CompletableFuture<Void> sendMessagesAsync(QueueClient sendClient,String incomingMessage,String messageID) throws UnsupportedEncodingException {


        List<CompletableFuture> tasks = new ArrayList<>();
            final String messageId = "222";
            Message message = new Message(incomingMessage.getBytes("UTF-8"));
            message.setContentType("application/json");
            message.setLabel(messageID);
            message.setMessageId(messageId);
            //message.setTimeToLive(Duration.ofMinutes(2));
            System.out.printf("\nMessage sending: Id = %s", message.getMessageId());
            tasks.add(
                    sendClient.sendAsync(message).thenRunAsync(() -> {
                        System.out.printf("\n\tMessage acknowledged: Id = %s", message.getMessageId());
                    }));

        return CompletableFuture.allOf(tasks.toArray(new CompletableFuture<?>[tasks.size()]));
    }


}

Mule Application Properties (config.properties)

servicebus.connstring=Endpoint=sb://<your-queue-namespace>.servicebus.windows.net/;SharedAccessKeyName=<your-key-name>;SharedAccessKey=<your-key-value>
servicebus.queue=<your-queue-name>
servicebus.url=https://<your-queue-namespace>.servicebus.windows.net
servicebus.keyname=<your-key-name>
servicebus.accesskey=<your-key-value>

Substitute your own Azure Service Bus credentials in the following places:

<your-queue-namespace> , <your-key-name>, <your-key-value> and <your-queue-name>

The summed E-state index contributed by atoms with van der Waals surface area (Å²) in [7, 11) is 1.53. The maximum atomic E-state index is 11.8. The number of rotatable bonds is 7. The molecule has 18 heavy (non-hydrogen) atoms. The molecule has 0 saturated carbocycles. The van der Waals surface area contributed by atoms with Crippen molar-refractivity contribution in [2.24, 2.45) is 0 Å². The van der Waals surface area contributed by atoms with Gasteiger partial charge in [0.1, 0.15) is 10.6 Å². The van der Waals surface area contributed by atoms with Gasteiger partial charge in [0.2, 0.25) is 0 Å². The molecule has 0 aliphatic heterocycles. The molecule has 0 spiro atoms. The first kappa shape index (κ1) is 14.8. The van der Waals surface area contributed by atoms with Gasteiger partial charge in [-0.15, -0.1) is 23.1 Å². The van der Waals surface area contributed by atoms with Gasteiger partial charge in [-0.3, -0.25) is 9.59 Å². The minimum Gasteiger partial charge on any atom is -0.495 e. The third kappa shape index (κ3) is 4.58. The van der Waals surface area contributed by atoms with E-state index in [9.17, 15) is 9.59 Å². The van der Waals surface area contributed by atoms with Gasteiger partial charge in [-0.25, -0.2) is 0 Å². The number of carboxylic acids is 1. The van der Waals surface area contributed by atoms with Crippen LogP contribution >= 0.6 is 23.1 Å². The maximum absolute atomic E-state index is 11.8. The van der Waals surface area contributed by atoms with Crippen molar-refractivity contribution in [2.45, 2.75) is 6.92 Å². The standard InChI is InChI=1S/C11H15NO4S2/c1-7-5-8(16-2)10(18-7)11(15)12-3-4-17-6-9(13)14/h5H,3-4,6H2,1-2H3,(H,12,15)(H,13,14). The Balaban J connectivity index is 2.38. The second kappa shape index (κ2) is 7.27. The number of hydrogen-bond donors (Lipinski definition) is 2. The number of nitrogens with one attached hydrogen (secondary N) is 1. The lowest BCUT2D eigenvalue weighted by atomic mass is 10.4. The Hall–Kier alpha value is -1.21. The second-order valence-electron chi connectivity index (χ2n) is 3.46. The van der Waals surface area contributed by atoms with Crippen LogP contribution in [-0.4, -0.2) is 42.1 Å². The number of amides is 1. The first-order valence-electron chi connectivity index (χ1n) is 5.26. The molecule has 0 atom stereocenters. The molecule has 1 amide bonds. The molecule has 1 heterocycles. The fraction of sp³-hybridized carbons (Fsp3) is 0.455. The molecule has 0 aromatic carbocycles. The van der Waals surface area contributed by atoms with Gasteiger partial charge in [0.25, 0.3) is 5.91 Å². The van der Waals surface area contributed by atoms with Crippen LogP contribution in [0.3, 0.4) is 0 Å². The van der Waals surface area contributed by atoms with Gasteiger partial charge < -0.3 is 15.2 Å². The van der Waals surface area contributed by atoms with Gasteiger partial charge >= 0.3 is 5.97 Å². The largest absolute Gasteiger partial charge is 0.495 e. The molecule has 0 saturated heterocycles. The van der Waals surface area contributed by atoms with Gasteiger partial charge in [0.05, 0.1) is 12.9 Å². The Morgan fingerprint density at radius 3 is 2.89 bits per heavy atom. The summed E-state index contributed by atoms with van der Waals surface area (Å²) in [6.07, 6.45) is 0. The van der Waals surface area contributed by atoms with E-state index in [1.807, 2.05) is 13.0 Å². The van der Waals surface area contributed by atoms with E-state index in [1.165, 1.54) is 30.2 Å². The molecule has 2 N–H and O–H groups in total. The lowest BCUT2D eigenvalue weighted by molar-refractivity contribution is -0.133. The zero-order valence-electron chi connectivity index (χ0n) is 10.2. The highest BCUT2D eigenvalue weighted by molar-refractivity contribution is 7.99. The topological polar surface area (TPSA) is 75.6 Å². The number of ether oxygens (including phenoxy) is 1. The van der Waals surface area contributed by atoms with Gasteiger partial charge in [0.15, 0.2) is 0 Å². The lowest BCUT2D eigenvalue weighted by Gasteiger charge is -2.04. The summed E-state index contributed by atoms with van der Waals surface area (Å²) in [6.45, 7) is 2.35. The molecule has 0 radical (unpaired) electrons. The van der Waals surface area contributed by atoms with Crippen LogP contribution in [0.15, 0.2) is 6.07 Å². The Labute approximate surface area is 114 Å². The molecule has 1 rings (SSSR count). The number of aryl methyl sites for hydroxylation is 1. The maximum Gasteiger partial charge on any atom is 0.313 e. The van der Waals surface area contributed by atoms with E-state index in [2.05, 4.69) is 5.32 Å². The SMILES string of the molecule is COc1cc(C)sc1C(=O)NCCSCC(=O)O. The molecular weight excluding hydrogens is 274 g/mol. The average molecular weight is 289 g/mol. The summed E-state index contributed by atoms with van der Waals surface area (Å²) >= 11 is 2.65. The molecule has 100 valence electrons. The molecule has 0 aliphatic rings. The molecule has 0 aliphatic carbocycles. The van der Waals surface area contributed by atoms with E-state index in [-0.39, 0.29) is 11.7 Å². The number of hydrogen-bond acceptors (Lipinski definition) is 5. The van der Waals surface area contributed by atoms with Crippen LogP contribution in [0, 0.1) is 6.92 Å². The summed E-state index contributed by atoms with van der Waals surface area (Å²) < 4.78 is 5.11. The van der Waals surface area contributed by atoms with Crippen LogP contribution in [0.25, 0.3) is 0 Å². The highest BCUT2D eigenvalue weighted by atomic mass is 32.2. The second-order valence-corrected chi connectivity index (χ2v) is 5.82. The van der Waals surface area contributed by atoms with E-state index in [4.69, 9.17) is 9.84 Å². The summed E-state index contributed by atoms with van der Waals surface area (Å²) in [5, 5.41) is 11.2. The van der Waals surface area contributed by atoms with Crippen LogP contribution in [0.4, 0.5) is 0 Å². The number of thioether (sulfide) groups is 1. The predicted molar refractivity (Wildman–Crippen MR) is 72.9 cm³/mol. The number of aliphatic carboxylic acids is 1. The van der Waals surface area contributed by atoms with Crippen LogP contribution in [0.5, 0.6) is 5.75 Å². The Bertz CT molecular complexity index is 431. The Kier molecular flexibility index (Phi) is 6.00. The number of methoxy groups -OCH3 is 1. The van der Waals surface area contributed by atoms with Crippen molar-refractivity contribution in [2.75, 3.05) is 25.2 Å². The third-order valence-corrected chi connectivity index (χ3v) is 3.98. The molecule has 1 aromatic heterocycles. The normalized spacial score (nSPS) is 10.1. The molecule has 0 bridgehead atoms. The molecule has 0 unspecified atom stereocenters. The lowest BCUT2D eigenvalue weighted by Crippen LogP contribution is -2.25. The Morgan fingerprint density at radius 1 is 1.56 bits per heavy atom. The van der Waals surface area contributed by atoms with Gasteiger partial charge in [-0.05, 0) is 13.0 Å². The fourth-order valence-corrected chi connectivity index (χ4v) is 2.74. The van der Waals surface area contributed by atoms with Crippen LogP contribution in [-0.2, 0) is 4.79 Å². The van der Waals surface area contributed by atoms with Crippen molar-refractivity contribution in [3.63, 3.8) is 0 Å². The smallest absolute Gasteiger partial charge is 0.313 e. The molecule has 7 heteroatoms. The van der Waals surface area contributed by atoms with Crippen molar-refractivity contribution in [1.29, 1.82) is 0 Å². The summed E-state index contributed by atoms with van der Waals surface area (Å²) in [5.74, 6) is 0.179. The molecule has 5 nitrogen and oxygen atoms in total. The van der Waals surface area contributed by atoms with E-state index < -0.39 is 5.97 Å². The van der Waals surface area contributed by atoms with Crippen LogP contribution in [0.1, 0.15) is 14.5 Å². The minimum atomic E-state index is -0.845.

With everything in place, run the above Mule Application.

Fire up your favorite rest client and hit the endpoint. In Postman, it may look like this.

Sync

Image title Async

Image title

Check in the MS Azure Service Bus Portal.

Image title

1.2 Writing a Message — Using Azure Service Bus REST APIs

How to: We can integrate using mule “Http Connector” and "Java component" in any flow. 

High-level approach:

Add Azure Java SDK jars as a maven dependency for generating Azure Tokens using Java class.

Call Azure Token Generator class from the mule Java Component.

Mule Design View:

Image title

Configuration XML: (Leverage Mule Java Component and Http Connector)

  <flow name="mule-azure-service-bus-http">
        <http:listener config-ref="HTTP_Listener_Configuration" path="/azure/messages/http" allowedMethods="POST" doc:name="HTTP"/>
        <logger level="INFO" doc:name="Logger" message="Recieving Message"/>
        <set-variable variableName="inputPayload" value="#[payload]" doc:name="Variable" encoding="UTF-8" mimeType="application/json"/>
        <component class="com.utility.connectivity.azure.AzureTokenComponent" doc:name="Java"/>
        <set-property propertyName="Authorization" value="#[payload]" doc:name="Set Auth Header"/>
        <set-variable variableName="messageID" value="#[new java.util.Random().nextInt(100)]" doc:name="Variable"/>
        <set-property propertyName="BrokerProperties" value="{&quot;Label&quot;:#[flowVars.messageID],&quot;TimeToLiveTimeSpan&quot;:&quot;&quot;}" doc:name="Property"/>
        <dw:transform-message doc:name="Transform Message">
            <dw:set-payload><![CDATA[%dw 1.0
%output application/json
---
flowVars.inputPayload]]></dw:set-payload>
        </dw:transform-message>
        <http:request config-ref="HTTP_Request_Configuration" path="/testq/messages" method="POST" doc:name="HTTP"/>
        <logger level="INFO" doc:name="Logger" message="Send Message - http - Success"/>
    </flow>

Source Code for Java Azure Token Generator